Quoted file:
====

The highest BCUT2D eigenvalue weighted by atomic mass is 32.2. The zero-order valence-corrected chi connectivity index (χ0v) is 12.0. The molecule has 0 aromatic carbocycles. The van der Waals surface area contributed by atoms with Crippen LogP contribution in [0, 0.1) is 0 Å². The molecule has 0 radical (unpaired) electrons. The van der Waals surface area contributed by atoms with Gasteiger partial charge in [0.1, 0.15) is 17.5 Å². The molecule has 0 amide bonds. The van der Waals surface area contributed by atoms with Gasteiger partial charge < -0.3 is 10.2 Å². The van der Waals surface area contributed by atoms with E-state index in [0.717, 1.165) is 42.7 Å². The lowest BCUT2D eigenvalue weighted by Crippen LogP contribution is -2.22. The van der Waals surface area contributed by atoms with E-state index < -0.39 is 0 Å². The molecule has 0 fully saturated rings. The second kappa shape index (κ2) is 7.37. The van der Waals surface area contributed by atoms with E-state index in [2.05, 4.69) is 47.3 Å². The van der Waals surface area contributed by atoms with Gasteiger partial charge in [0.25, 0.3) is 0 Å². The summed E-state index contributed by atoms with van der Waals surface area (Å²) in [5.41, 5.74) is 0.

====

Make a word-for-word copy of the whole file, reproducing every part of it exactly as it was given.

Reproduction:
The highest BCUT2D eigenvalue weighted by atomic mass is 32.2. The zero-order valence-corrected chi connectivity index (χ0v) is 12.0. The molecule has 0 aromatic carbocycles. The van der Waals surface area contributed by atoms with Crippen LogP contribution in [0, 0.1) is 0 Å². The molecule has 0 radical (unpaired) electrons. The van der Waals surface area contributed by atoms with Gasteiger partial charge in [0.1, 0.15) is 17.5 Å². The molecule has 0 amide bonds. The van der Waals surface area contributed by atoms with Gasteiger partial charge < -0.3 is 10.2 Å². The van der Waals surface area contributed by atoms with E-state index in [0.717, 1.165) is 42.7 Å². The lowest BCUT2D eigenvalue weighted by Crippen LogP contribution is -2.22. The van der Waals surface area contributed by atoms with E-state index < -0.39 is 0 Å². The molecule has 0 fully saturated rings. The second kappa shape index (κ2) is 7.37. The van der Waals surface area contributed by atoms with E-state index in [2.05, 4.69) is 47.3 Å². The van der Waals surface area contributed by atoms with Gasteiger partial charge in [0.25, 0.3) is 0 Å². The summed E-state index contributed by atoms with van der Waals surface area (Å²) in [5.41, 5.74) is 0.